The responsible packaging revolution

Five companies that are leading the way.

Photo by Jasmin Sessler from Unsplash

“Plastic is one of the most ubiquitous materials in the economy and among the most pervasive and persistent pollutants on Earth”. This quote is taken from a 2019 report by the Center for International Environmental Law which explores the huge impact plastic waste is having on climate change.

The outlook isn’t good. The report reveals that by 2050 plastic will be responsible for up to 13% of the globe’s total carbon budget. Single-use plastic packaging a giant part of the problem.

But it’s not all doom and gloom. There are plenty of businesses out there finding innovative and sustainable alternatives to single-use plastics. We went on the hunt for five trailblazing companies that are doing their bit to reduce plastic waste in 2020.


Photo from Vetroplas Packaging

Vetroplas is a UK based packaging solutions company that works with some of the country’s biggest cosmetic and personal care brands. We’re talking about the likes of Sanctuary, Soap & Glory and Elemis. It specialises in sustainable packaging that hits the sweet spot between sustainability and aesthetics.

This year, the company is set to put its green packaging solutions firmly in the spotlight. This includes its fully reusable and easily recyclable lightweight aluminium bottles. Vetroplas will also be exhibiting its pioneering EZ’R foamer pack. This innovation means consumers can quickly and conveniently dispense a constant, high quality stream of foam through a flip top cap when squeezing the bottle upside down with just one hand. The best part? It’s made of 97% polypropylene, allowing it to be recycled more easily.

The company’s commitment to sustainable packaging while still appealing to the luxury consumer market is to be commended. It will be showcasing more of its green alternatives at Packaging Innovations 2020, coming to the NEC Birmingham on February 26th and 27th.

Loop (TerraCycle)

Photo from Greener Package

Remember back in the day… the milkman would deliver fresh bottles of milk in the morning, you’d drink them and then put the empty bottles back on the doorstep for collection and reuse. It’s an approach that’s become extinct with the introduction of plastic bottles. But it’s a tradition TerraCycle is keen to revive with its ‘Loop’ circular economy initiative.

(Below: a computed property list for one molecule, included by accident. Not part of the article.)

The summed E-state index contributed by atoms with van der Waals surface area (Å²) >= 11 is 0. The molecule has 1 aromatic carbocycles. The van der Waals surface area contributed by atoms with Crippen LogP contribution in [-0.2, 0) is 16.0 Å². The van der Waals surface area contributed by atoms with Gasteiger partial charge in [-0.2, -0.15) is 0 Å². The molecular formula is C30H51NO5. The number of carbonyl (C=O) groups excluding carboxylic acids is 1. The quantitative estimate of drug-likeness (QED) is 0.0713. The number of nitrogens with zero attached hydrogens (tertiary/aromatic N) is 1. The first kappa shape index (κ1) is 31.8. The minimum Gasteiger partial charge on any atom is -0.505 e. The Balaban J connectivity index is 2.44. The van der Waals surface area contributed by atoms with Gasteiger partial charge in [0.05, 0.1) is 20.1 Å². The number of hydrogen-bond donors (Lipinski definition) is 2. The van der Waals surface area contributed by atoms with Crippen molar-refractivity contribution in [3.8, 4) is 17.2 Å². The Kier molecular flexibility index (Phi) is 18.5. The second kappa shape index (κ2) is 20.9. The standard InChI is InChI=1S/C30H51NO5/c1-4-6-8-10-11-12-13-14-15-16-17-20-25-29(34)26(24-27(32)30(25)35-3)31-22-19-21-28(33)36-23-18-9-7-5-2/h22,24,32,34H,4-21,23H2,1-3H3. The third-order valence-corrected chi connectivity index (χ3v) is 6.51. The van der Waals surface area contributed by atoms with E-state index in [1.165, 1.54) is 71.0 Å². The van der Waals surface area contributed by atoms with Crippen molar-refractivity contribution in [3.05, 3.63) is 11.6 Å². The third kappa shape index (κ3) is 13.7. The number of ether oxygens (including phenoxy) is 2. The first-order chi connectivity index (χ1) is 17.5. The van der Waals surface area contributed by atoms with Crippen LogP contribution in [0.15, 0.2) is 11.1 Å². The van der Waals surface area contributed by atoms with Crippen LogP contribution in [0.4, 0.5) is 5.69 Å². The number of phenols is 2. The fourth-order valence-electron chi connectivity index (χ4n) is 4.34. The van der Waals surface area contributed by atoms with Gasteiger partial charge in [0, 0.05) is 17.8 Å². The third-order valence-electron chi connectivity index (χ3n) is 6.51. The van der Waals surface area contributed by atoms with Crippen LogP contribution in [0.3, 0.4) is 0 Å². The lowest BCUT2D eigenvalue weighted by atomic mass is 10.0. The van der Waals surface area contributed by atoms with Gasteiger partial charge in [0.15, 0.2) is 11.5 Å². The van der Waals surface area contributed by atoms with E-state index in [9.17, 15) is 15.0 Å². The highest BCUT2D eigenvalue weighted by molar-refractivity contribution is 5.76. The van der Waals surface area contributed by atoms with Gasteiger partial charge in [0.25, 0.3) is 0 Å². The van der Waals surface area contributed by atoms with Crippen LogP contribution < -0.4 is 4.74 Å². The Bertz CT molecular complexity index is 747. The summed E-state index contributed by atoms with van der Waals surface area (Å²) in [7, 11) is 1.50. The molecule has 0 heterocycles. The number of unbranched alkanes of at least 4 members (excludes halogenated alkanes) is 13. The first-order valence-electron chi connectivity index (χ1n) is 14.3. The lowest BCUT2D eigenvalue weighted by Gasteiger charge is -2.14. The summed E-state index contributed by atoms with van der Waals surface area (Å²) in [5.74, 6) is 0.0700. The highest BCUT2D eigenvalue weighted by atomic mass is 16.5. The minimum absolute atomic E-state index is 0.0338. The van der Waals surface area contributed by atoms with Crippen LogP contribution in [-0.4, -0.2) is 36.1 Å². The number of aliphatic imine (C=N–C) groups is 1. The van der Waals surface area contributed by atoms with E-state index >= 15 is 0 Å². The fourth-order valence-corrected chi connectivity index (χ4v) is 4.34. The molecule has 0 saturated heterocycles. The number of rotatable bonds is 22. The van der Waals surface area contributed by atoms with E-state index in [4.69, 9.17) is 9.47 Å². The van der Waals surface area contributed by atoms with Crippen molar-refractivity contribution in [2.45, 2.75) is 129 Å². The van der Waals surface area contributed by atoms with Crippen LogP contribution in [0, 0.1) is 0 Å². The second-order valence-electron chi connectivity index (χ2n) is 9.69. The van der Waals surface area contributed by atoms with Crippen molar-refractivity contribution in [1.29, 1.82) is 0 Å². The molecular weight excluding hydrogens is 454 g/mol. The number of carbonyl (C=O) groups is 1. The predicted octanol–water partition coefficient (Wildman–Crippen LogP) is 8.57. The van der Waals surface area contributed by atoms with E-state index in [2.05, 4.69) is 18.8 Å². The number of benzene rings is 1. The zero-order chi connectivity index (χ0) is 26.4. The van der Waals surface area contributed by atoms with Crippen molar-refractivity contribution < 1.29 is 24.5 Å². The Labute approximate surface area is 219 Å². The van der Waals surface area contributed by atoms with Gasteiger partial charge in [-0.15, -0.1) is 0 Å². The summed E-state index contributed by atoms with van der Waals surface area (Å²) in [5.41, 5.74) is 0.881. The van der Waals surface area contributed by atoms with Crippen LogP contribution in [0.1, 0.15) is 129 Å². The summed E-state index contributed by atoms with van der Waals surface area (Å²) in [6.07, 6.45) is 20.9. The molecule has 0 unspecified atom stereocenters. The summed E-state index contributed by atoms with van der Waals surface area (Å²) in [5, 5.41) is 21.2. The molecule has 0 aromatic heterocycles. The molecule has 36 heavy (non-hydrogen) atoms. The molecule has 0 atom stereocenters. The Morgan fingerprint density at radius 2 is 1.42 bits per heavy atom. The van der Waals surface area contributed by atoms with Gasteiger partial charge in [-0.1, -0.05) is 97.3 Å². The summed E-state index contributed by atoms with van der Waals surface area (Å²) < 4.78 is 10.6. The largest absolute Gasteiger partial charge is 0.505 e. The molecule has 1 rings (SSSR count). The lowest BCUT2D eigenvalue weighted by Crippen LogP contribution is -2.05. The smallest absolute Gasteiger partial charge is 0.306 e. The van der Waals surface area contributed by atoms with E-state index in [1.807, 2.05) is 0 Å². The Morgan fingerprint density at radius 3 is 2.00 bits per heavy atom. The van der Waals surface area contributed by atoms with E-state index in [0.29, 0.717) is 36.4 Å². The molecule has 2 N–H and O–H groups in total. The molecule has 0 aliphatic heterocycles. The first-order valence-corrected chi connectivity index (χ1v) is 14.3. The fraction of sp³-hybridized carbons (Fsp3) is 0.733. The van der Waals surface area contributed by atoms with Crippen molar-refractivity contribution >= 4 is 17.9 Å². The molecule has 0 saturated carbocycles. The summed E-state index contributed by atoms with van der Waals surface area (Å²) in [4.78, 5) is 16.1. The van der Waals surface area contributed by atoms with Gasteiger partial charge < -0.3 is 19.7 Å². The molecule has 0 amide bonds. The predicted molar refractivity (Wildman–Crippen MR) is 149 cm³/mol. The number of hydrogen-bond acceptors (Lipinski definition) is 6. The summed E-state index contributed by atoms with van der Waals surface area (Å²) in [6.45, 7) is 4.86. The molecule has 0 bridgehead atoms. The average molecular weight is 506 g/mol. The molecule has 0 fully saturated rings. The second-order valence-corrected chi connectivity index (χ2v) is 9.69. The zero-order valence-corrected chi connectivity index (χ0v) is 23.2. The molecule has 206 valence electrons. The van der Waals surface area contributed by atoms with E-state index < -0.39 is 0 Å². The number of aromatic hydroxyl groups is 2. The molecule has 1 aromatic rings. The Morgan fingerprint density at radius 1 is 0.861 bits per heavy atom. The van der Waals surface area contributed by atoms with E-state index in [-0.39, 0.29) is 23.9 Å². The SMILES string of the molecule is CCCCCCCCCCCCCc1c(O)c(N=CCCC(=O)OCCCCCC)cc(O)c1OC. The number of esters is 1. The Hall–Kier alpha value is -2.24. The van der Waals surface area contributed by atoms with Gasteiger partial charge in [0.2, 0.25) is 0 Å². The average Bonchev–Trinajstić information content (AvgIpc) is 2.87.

Loop goes further than just milk bottles. In fact, TerraCycle has struck up deals with some of the world’s biggest brands. Right now, it’s working with Tropicana, Dove, Gillette, Colgate and Haagen-Dazs to name a few. The idea is exactly the same as what the milkmen were doing all those years ago. You receive your product, use it, then put the packaging back in the special Loop tote bags ready to be collected, cleaned and reused. The process goes one better than recycling as far less energy is used.

After success in the US, TerraCycle has partnered with Tesco in the UK. Loop will be on our shores in 2020.


Photo from Cosmetic Design Europe

Toothpaste tubes have always been a problem. Traditionally made from a range of different plastics wrapped around aluminium, they pose a problem for even the most clued-up recycler. So much so that the solution is almost always to throw them in the general waste. Of course, this single-use approach is terrible for the environment. But what can we do? Our hands are tied.

That is until toothpaste titan, Colgate, stepped forward with the first ever RecyClass-recognised recyclable toothpaste tube. It has overcome issues around rigidity and mass production to create Smile For Good, a toothpaste packaged in HDPE.

And with climate change on the table, corporate competition may have temporarily been put on hold too. Colgate has promised to share its packaging innovation with competitors as companies vow to work together for the greater good. As for what’s inside the tube, well that’s a different story.


Photo from EcoStraws

One of the most noticeable shifts away from everyday single-use plastic in the last couple of years has been the phasing out of plastic straws. Most manufacturers opt for paper as a natural alternative, but Sorbos has taken a slightly different approach.

OK – it’s not technically packaging – but it was too cool to ignore. Sorbos produces edible straws in a range of different flavours. A quick browse of its website reveals strawberry, lemon, lime and chocolate options – as well as customisable multi-flavour straws. They last in your drink for half an hour, giving consumers plenty of time to sip at their leisure. By reducing the need for any recycling at all, Sorbos straws are a completely sustainable solution.


Photo from CEO Magazine

In the battle against climate change, it’s often said that the very biggest corporations don’t do enough. But they don’t come much bigger than Coca-Cola, and the soft drink giant is definitely doing its bit.

At the end of 2019, the world’s favourite fizzy brand unveiled its first ever sample bottle made using recovered and recycled marine plastics. It’s also a global first for using this kind of plastic in a food and drink product. Granted, the company has only produced a few hundred so far, but the intention is there. Plus, when a company as big as Coca-Cola is doing it then everyone else has no choice but to follow suit.

Going forward, Coca-Cola has a plan to get to 100% recycled plastic in all of its bottles. In Great Britain, it’s already up to around 50%. A commendable start, but there’s still a long way to go.

So there we have it – five companies that are making huge leaps away from single-use plastic and showing us how it’s done when it comes to sustainable packaging.

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